Brand First – Logo Second

Written by Doug Klegon, PhD, FACHE

Managing Director – Customer Experience and Marketing, .orgSource

Several years ago I wrote an article for FORUM about designing a brand identity—not just a logo (October 2011). That article came to mind today when I read that Microsoft Bing has new logo. The new version is green (or perhaps teal). It also uses an upper case “B.” The new color is intended to be easier to read than the previous yellow and display better across Microsoft products and services. Perhaps the timing also relates to Bing, the search engine that also powers Siri and Amazon’s Alexa, becoming profitable.

But Bing still significantly trails Google.  In my original article, I quoted Douglas Edwards, Google’s first brand manager. In I’m Feeling Lucky: The Confessions of Google Employee Number 59,” he tells the story of setting up a meeting to discuss his marketing plan. He argued that in a world in which search engines might become equal, Google would need to rely on “branding” to differentiate itself. As Edwards tells the story, the room grew quiet until cofounder Larry Page spoke up: “If we can’t win on quality, we shouldn’t win at all.” The core business strategy articulated by Page was to deliver superior quality.

A second story I included in that article was from Dan Pallotta (Harvard Business Review Blog, June 2011). He wrote: “Back in 1969 NASA didn’t have the best logo. But man did it have a brand. It has a nicer logo now — but the brand no longer stands for anything. If you don’t know where you’re going or how you’re going to get there, that’s your brand, no matter what fancy new name you come up with.”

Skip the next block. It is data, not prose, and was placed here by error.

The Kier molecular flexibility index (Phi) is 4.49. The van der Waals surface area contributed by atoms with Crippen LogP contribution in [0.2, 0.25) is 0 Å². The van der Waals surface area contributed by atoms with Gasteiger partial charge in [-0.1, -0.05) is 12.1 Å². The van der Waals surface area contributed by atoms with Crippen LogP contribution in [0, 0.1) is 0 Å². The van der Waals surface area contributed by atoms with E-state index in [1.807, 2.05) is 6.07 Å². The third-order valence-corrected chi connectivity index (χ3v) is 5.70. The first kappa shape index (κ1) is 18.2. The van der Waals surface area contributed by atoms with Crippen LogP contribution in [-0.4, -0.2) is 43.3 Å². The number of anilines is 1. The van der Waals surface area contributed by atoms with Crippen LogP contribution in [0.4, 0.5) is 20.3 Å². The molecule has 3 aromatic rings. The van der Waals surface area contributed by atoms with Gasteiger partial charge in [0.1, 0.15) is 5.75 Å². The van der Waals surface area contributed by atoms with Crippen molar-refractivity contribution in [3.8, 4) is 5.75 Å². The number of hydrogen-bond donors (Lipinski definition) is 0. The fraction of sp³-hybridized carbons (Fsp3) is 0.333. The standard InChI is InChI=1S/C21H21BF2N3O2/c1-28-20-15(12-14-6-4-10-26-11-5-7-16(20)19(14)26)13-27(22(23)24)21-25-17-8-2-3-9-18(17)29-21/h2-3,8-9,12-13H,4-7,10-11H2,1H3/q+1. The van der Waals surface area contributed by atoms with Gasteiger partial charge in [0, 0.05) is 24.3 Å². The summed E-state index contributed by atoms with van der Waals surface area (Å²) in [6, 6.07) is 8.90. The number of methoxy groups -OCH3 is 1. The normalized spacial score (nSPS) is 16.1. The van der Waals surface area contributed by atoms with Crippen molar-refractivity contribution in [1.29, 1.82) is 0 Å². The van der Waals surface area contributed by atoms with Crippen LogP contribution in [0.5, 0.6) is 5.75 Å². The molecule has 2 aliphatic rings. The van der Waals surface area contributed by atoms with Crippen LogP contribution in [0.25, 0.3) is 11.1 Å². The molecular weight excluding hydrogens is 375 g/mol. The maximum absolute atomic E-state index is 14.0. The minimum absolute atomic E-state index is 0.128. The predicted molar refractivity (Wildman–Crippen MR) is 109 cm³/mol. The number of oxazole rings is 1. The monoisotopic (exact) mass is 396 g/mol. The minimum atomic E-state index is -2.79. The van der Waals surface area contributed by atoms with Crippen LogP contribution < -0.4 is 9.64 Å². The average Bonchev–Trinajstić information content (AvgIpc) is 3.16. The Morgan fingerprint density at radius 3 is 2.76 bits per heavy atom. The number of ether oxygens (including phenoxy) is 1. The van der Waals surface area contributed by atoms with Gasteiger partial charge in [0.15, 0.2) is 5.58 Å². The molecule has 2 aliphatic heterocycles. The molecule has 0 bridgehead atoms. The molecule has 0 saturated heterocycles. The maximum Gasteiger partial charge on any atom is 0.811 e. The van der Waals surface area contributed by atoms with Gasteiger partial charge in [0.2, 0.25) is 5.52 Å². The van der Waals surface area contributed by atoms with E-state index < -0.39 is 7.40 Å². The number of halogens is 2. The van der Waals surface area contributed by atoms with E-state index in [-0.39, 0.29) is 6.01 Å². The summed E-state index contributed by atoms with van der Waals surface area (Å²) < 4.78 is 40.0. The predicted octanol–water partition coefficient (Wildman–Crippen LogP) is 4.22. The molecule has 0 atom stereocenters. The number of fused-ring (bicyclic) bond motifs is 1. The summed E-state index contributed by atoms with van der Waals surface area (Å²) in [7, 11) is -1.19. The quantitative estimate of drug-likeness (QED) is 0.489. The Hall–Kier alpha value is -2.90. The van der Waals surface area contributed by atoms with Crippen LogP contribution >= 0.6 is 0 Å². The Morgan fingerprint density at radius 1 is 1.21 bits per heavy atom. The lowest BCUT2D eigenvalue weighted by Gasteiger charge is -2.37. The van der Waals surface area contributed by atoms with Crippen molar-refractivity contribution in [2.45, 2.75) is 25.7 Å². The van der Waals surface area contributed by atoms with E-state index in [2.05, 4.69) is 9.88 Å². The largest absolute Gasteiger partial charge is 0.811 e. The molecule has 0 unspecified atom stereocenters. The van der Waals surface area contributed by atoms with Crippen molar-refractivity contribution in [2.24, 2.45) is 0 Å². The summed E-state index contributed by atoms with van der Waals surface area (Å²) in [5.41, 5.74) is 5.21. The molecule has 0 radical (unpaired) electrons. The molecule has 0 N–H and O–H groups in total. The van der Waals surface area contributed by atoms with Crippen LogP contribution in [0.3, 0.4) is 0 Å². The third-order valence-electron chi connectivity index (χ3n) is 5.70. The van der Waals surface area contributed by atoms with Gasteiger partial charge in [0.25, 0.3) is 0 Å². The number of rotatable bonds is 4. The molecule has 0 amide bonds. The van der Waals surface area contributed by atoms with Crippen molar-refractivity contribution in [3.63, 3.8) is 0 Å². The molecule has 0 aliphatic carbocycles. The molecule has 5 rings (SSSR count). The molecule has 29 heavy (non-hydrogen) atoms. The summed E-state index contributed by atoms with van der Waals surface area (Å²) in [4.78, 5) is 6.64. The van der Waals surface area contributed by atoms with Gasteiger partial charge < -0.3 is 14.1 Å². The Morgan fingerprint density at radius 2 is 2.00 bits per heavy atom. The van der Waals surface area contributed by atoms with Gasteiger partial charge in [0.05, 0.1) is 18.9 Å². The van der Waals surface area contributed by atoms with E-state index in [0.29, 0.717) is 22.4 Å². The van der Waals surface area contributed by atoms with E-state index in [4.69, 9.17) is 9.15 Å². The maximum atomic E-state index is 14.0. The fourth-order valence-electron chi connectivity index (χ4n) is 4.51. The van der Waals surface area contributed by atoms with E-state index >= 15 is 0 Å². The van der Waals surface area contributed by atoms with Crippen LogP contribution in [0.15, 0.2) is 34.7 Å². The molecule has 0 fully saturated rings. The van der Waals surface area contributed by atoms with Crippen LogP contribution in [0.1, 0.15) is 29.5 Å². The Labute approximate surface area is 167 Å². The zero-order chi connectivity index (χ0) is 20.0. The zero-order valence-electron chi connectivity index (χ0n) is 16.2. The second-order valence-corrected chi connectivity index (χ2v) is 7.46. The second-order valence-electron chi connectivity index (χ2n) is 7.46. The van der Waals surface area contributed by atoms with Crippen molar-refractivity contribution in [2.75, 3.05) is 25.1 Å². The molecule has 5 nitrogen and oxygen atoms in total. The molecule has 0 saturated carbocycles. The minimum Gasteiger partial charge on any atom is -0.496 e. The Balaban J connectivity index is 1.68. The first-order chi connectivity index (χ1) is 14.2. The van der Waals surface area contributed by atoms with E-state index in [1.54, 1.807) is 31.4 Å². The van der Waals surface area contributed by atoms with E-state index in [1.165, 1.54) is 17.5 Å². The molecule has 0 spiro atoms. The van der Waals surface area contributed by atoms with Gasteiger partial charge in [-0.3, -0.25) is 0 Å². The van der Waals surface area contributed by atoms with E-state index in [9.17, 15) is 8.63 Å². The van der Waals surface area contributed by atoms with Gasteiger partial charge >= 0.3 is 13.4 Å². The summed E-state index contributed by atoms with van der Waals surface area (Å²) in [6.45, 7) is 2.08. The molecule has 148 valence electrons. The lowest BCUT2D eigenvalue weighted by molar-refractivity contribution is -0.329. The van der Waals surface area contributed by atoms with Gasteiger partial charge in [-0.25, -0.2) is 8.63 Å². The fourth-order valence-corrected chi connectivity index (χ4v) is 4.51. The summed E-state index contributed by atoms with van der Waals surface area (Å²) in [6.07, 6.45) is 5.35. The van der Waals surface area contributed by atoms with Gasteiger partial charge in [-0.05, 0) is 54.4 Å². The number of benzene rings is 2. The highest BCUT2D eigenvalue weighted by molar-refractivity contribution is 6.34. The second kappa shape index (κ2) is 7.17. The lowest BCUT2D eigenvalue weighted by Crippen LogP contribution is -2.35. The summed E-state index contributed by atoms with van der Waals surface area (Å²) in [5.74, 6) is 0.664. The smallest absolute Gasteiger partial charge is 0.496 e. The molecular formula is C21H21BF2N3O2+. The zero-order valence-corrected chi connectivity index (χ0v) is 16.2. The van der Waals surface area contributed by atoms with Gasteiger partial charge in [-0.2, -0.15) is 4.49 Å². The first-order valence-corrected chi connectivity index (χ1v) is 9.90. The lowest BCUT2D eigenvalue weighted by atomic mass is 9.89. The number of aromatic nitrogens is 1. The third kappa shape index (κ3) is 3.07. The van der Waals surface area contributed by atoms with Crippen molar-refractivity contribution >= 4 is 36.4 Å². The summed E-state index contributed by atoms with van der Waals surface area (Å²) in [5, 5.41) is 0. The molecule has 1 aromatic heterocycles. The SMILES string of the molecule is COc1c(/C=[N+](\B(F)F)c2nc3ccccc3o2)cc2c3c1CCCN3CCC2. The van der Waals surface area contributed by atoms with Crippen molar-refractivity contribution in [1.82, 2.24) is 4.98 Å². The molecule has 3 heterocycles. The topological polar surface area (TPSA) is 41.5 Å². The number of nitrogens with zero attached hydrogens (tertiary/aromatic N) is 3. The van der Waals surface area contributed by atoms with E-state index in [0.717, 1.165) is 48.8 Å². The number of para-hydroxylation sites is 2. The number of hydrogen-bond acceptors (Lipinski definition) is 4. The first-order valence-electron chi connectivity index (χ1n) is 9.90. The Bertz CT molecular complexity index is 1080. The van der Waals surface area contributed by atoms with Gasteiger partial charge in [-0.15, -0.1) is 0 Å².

So, as I think about Bing’s new logo the question is whether a better user experience is behind that redesigned logo. If I click on the logo or use it as my default search, will I have a better experience? What is the brand promise? How will my expectations be met and exceeded?

Ultimately it is the organization’s brand promise that leads to the creation of products and services adding customer value. The organization comes to be defined not by a visual identity but by the users’ experiences—all the touch points that can create an emotional connection between the user and the brand.

The lesson is clear. The organizational logo may be the symbol of your brand. But your success or failure will be based on your understanding of your customers and your ability to organize strategies, processes and resources (including people and technology) to deliver value

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